In this scenario, pervasive computing appears as a solution to solve problems like mobility and dynamicity that characterize a homecare environment. Pervasive computing allows access to information anytime and anywhere and, thus, can provide quick and secure access to the medical record of patients to clinicians through applications even if they are not in their workplaces (Chen, 2004). They can take faster decisions about which treatment apply to a specific patient whose health is worse.

To develop these kinds of applications we need a system that could use information from the context of the homecare environment. For this, a detailed representation of the knowledge existing in the domain is needed. One of the more appropriate ways to make this representation is with ontologies. They can be defined as a formal representation of a contextualization. An ontology is composed by entities and relations defined formally and with a detailed semantics. If these relations have names that identify their meanings, a human will be able to understand it as well as a software could assume a semantic of a relation and act through it (Gruber, 1993). Ontologies ensure interoperability of environmental information that travels through the system so that they are correctly interpreted without ambiguity, independently of the platform of processing of the devices.

Using concepts of pervasive computing and ontologies, this paper has three main purposes connected each other. First, we intend to find a way to assist the health professionals in their daily tasks. With this, the workflow of the clinical treatment of the patients will be improved. With these two goals achieved, the last, which refers to the improvement of the attendance of patients in their houses also will be achieved.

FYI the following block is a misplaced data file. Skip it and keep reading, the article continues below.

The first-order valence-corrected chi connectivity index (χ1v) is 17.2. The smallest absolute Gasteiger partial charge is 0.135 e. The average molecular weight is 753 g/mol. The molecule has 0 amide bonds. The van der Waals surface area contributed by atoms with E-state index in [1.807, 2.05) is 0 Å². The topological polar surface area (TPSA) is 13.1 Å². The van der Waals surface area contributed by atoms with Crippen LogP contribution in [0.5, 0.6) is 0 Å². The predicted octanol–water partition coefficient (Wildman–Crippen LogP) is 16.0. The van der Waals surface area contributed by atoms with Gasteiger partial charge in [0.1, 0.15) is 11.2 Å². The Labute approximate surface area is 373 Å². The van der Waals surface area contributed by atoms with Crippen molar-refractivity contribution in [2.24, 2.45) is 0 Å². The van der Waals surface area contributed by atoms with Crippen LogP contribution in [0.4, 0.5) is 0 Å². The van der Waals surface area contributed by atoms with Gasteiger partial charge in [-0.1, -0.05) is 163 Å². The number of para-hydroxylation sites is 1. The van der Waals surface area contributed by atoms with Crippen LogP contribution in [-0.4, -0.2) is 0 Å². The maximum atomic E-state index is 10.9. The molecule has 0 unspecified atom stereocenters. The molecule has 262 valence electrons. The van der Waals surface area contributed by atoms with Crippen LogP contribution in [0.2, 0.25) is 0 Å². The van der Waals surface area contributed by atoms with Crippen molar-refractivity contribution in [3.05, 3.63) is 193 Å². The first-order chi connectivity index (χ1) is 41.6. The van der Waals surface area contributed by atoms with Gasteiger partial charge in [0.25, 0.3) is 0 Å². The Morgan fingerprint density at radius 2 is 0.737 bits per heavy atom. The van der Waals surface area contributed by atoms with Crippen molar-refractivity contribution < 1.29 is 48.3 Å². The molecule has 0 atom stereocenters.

To do that, we present an ontology that represents the existing knowledge in homecare environments and also a methodology for an architecture for pervasive systems with medical applications. The ontology could be used by pervasive systems developed from this architecture aiming to assist professionals during the treatment of patients. These systems ensure a constant communication between the patient's house and the clinic that is offering the service. Thus, if a patient suddenly worsens, the system communicates immediately the professional on duty in the house of the patient, and also warns the hospital (or clinic) if a specialized backup is needed. This is possible because the homecare environment will have sensors monitoring the patient and sending information about his health state to the system.

Another problem solved with applications developed to homecare environments is the overcrowding of hospitals. Once exists the possibility of the patient to receive the treatment at home, with the same quality of the hospital, the queues tend to decrease considerably, and consequently, the patients that still decide to receive treatment in hospitals will receive a better attendance.

Finally, with this methodology we intend to improve the workflow of treatment of patients in their houses through the suggestion of possible next steps that professional might want to take during their routines.